City of Fresno

Ezra David Romero

After the City of Fresno rejected a proposed bus ad about the lack of parks in South Fresno last week, the controversy over the issue  has only grown. The ad from the group Building Healthy Communities cited city data that shows North Fresno residents have over four times the amount of park space per capita as those who live south of Shaw Avenue. 

Google Maps

A local organization is asking the City of Fresno to build a new park for residents in an older part of town.

Jose Leon-Barazza with the Southeast Fresno Community Economic Development Association will ask the city council on Thursday to spend $200,000 to do preliminary work to turn a largely vacant 48-acre parcel on South Peach Avenue into a park and soccer fields.

Building Healthy Communities

An ad that a local non-profit group wants to run on city buses is the center of controversy, after Fresno officials say it’s too political. As FM89’s Ezra David Romero reports the group wants more parkland in older parts of town.

Joe Moore / Valley Public Radio

The Fresno Police Department is moving forward with a plan to purchase 300 new body cameras for officers. The city council approved the $2.5 million purchase today which also includes 400 TASER devices. The cameras are in addition to 100 purchased earlier this year after the city received an anonymous $500,000 donation.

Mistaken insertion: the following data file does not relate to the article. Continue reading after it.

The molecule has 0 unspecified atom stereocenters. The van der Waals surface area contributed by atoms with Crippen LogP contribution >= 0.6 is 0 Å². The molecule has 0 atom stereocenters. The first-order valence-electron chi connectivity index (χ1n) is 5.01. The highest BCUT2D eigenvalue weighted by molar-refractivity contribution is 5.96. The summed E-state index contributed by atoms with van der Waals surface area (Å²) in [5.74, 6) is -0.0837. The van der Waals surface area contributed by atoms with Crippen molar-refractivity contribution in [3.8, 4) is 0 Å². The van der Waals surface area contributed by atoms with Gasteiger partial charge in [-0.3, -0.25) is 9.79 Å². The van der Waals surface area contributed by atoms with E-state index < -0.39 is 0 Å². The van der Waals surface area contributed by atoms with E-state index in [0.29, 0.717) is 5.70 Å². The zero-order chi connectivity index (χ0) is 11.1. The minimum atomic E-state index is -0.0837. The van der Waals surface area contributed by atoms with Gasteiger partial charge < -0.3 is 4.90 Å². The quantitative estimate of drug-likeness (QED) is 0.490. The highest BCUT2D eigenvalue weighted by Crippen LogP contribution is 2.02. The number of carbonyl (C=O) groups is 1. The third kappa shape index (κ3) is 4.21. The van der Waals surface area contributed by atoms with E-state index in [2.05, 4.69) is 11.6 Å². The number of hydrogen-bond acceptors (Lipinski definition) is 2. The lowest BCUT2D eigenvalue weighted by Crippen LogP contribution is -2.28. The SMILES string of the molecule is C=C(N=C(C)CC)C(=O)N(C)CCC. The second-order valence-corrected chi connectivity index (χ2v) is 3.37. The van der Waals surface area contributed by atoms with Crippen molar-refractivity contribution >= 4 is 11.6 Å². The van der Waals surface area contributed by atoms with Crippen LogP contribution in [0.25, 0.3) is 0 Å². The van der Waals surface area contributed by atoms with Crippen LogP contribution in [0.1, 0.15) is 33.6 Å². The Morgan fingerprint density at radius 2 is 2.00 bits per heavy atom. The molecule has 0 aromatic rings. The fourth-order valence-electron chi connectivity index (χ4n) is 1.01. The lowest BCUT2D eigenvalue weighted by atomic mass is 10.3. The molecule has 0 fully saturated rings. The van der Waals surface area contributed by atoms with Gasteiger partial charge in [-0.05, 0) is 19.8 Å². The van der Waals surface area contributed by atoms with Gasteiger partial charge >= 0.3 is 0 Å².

Joe Moore / Valley Public Radio

For the second time in two months the Fresno City Council has voted down a proposal to start a farmland preservation program. FM89’s Joe Moore reports. 

Mayor Ashley Swearengin’s administration had wanted to apply for a $100,000 state grant to help start the effort, which is a key part of the city’s new general plan. 

Fresno Grizzlies

The Fresno Grizzlies will open their 2015 season tonight at Chuckchansi Park. But for the first time in 18 years, the AAA team won’t be stocked with players from Major League Baseball’s San Francisco Giants. FM89’s Jason Scott reports that team owners hope the new affiliation with the Houston Astros will mark a reboot for the club and its fan base.

When the Fresno Grizzlies take the field tonight for the opening day fans will witness a team with a new look.

Joe Moore / Valley Public Radio

The Fresno City Council has rejected a proposal to move forward with an effort to preserve area farmland from development.

The council voted down the proposed grant application today to start a farmland preservation program, which is key part of the city’s newly adopted general plan.